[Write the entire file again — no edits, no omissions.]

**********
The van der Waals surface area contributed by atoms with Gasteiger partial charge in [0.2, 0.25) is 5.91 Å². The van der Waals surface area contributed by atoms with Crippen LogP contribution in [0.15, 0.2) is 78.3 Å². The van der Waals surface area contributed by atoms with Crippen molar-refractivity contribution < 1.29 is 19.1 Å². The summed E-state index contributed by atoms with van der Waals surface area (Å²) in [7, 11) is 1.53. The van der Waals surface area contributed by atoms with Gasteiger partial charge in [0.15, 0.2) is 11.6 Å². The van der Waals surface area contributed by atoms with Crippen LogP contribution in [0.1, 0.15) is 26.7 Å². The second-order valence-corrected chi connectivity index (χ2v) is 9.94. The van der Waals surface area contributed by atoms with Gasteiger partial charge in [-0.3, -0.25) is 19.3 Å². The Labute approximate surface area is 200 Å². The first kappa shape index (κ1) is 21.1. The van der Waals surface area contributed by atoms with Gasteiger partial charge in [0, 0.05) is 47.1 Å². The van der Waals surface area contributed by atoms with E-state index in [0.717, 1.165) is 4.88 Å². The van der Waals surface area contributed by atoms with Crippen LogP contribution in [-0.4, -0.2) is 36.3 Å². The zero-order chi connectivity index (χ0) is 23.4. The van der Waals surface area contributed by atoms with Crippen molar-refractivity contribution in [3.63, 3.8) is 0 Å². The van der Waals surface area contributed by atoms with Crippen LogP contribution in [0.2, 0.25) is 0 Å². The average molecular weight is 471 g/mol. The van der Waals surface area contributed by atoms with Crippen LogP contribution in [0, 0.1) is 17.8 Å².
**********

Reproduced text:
The van der Waals surface area contributed by atoms with Gasteiger partial charge in [0.2, 0.25) is 5.91 Å². The van der Waals surface area contributed by atoms with Crippen LogP contribution in [0.15, 0.2) is 78.3 Å². The van der Waals surface area contributed by atoms with Crippen molar-refractivity contribution < 1.29 is 19.1 Å². The summed E-state index contributed by atoms with van der Waals surface area (Å²) in [7, 11) is 1.53. The van der Waals surface area contributed by atoms with Gasteiger partial charge in [0.15, 0.2) is 11.6 Å². The van der Waals surface area contributed by atoms with Crippen LogP contribution in [0.1, 0.15) is 26.7 Å². The second-order valence-corrected chi connectivity index (χ2v) is 9.94. The van der Waals surface area contributed by atoms with Gasteiger partial charge in [-0.3, -0.25) is 19.3 Å². The Labute approximate surface area is 200 Å². The first kappa shape index (κ1) is 21.1. The van der Waals surface area contributed by atoms with Gasteiger partial charge in [0, 0.05) is 47.1 Å². The van der Waals surface area contributed by atoms with E-state index in [0.717, 1.165) is 4.88 Å². The van der Waals surface area contributed by atoms with Crippen LogP contribution in [-0.4, -0.2) is 36.3 Å². The zero-order chi connectivity index (χ0) is 23.4. The van der Waals surface area contributed by atoms with Crippen molar-refractivity contribution in [3.63, 3.8) is 0 Å². The van der Waals surface area contributed by atoms with Crippen LogP contribution in [0.2, 0.25) is 0 Å². The average molecular weight is 471 g/mol. The van der Waals surface area contributed by atoms with Crippen LogP contribution in [0, 0.1) is 17.8 Å².